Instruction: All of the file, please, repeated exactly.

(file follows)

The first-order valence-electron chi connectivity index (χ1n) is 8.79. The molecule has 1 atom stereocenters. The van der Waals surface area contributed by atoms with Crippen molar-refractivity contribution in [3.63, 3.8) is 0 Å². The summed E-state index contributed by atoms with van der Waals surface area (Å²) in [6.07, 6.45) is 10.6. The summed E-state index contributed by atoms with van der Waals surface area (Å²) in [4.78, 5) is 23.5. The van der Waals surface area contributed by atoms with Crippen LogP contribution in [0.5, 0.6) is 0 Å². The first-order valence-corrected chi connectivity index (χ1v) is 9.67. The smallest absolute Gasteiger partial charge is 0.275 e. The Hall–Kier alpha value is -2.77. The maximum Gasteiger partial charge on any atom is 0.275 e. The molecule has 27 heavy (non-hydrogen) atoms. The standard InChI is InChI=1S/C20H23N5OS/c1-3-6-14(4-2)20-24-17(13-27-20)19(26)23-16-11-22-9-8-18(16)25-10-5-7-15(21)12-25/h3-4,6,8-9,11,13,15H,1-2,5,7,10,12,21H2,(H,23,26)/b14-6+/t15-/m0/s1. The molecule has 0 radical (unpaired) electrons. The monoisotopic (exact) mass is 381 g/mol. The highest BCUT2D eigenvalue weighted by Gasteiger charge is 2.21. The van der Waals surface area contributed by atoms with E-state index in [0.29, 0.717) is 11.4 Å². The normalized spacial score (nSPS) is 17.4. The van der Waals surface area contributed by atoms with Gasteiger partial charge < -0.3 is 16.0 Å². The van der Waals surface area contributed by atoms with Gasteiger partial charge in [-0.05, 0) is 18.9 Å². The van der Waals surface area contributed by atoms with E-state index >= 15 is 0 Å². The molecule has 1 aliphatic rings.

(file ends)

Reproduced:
The first-order valence-electron chi connectivity index (χ1n) is 8.79. The molecule has 1 atom stereocenters. The van der Waals surface area contributed by atoms with Crippen molar-refractivity contribution in [3.63, 3.8) is 0 Å². The summed E-state index contributed by atoms with van der Waals surface area (Å²) in [6.07, 6.45) is 10.6. The summed E-state index contributed by atoms with van der Waals surface area (Å²) in [4.78, 5) is 23.5. The van der Waals surface area contributed by atoms with Crippen LogP contribution in [0.5, 0.6) is 0 Å². The first-order valence-corrected chi connectivity index (χ1v) is 9.67. The smallest absolute Gasteiger partial charge is 0.275 e. The Hall–Kier alpha value is -2.77. The maximum Gasteiger partial charge on any atom is 0.275 e. The molecule has 27 heavy (non-hydrogen) atoms. The standard InChI is InChI=1S/C20H23N5OS/c1-3-6-14(4-2)20-24-17(13-27-20)19(26)23-16-11-22-9-8-18(16)25-10-5-7-15(21)12-25/h3-4,6,8-9,11,13,15H,1-2,5,7,10,12,21H2,(H,23,26)/b14-6+/t15-/m0/s1. The molecule has 0 radical (unpaired) electrons. The monoisotopic (exact) mass is 381 g/mol. The highest BCUT2D eigenvalue weighted by Gasteiger charge is 2.21. The van der Waals surface area contributed by atoms with E-state index in [0.29, 0.717) is 11.4 Å². The normalized spacial score (nSPS) is 17.4. The van der Waals surface area contributed by atoms with Gasteiger partial charge < -0.3 is 16.0 Å². The van der Waals surface area contributed by atoms with Gasteiger partial charge in [-0.05, 0) is 18.9 Å². The van der Waals surface area contributed by atoms with E-state index >= 15 is 0 Å². The molecule has 1 aliphatic rings.